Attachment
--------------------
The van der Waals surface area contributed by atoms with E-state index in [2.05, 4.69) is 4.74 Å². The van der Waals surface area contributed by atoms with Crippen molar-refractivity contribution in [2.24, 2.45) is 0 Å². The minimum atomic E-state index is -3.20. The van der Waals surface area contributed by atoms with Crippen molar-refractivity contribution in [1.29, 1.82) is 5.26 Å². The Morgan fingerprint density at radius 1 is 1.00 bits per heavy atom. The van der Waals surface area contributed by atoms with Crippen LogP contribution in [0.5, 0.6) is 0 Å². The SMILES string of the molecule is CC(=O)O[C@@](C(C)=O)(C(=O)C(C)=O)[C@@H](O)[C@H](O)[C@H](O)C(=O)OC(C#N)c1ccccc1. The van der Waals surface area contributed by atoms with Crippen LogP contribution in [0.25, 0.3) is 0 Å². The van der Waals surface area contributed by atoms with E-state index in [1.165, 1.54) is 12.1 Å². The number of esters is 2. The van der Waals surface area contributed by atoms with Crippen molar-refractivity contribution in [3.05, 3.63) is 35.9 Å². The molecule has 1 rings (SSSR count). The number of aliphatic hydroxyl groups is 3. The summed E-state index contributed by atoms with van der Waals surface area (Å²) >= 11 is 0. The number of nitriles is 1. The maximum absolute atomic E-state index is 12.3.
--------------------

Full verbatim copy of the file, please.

The van der Waals surface area contributed by atoms with E-state index in [2.05, 4.69) is 4.74 Å². The van der Waals surface area contributed by atoms with Crippen molar-refractivity contribution in [2.24, 2.45) is 0 Å². The minimum atomic E-state index is -3.20. The van der Waals surface area contributed by atoms with Crippen molar-refractivity contribution in [1.29, 1.82) is 5.26 Å². The Morgan fingerprint density at radius 1 is 1.00 bits per heavy atom. The van der Waals surface area contributed by atoms with Crippen LogP contribution in [0.5, 0.6) is 0 Å². The SMILES string of the molecule is CC(=O)O[C@@](C(C)=O)(C(=O)C(C)=O)[C@@H](O)[C@H](O)[C@H](O)C(=O)OC(C#N)c1ccccc1. The van der Waals surface area contributed by atoms with Crippen LogP contribution in [0.25, 0.3) is 0 Å². The van der Waals surface area contributed by atoms with E-state index in [1.165, 1.54) is 12.1 Å². The number of esters is 2. The van der Waals surface area contributed by atoms with Crippen molar-refractivity contribution in [3.05, 3.63) is 35.9 Å². The molecule has 1 rings (SSSR count). The number of aliphatic hydroxyl groups is 3. The summed E-state index contributed by atoms with van der Waals surface area (Å²) >= 11 is 0. The number of nitriles is 1. The maximum absolute atomic E-state index is 12.3.